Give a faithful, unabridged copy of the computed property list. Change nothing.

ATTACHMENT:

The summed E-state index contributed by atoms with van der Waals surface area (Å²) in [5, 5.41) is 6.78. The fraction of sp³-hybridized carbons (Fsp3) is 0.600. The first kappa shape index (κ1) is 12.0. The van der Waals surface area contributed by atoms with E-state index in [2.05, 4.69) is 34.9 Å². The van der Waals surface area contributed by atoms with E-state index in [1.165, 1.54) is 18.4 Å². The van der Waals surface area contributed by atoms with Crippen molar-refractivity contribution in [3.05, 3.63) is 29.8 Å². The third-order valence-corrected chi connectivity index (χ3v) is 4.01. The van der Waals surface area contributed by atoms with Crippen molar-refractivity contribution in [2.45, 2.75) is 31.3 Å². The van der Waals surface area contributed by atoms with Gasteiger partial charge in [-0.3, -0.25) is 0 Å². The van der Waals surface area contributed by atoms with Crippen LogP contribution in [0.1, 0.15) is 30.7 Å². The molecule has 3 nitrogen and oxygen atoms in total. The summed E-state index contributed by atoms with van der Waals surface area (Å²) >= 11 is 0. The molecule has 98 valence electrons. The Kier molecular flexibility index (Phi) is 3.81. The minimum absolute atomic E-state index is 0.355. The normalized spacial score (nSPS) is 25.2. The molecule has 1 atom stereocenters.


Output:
The summed E-state index contributed by atoms with van der Waals surface area (Å²) in [5, 5.41) is 6.78. The fraction of sp³-hybridized carbons (Fsp3) is 0.600. The first kappa shape index (κ1) is 12.0. The van der Waals surface area contributed by atoms with E-state index in [2.05, 4.69) is 34.9 Å². The van der Waals surface area contributed by atoms with E-state index in [1.165, 1.54) is 18.4 Å². The van der Waals surface area contributed by atoms with Crippen molar-refractivity contribution in [3.05, 3.63) is 29.8 Å². The third-order valence-corrected chi connectivity index (χ3v) is 4.01. The van der Waals surface area contributed by atoms with Crippen molar-refractivity contribution in [2.45, 2.75) is 31.3 Å². The van der Waals surface area contributed by atoms with Gasteiger partial charge in [-0.3, -0.25) is 0 Å². The van der Waals surface area contributed by atoms with Crippen LogP contribution in [0.1, 0.15) is 30.7 Å². The molecule has 3 nitrogen and oxygen atoms in total. The summed E-state index contributed by atoms with van der Waals surface area (Å²) >= 11 is 0. The molecule has 98 valence electrons. The Kier molecular flexibility index (Phi) is 3.81. The minimum absolute atomic E-state index is 0.355. The normalized spacial score (nSPS) is 25.2. The molecule has 1 atom stereocenters.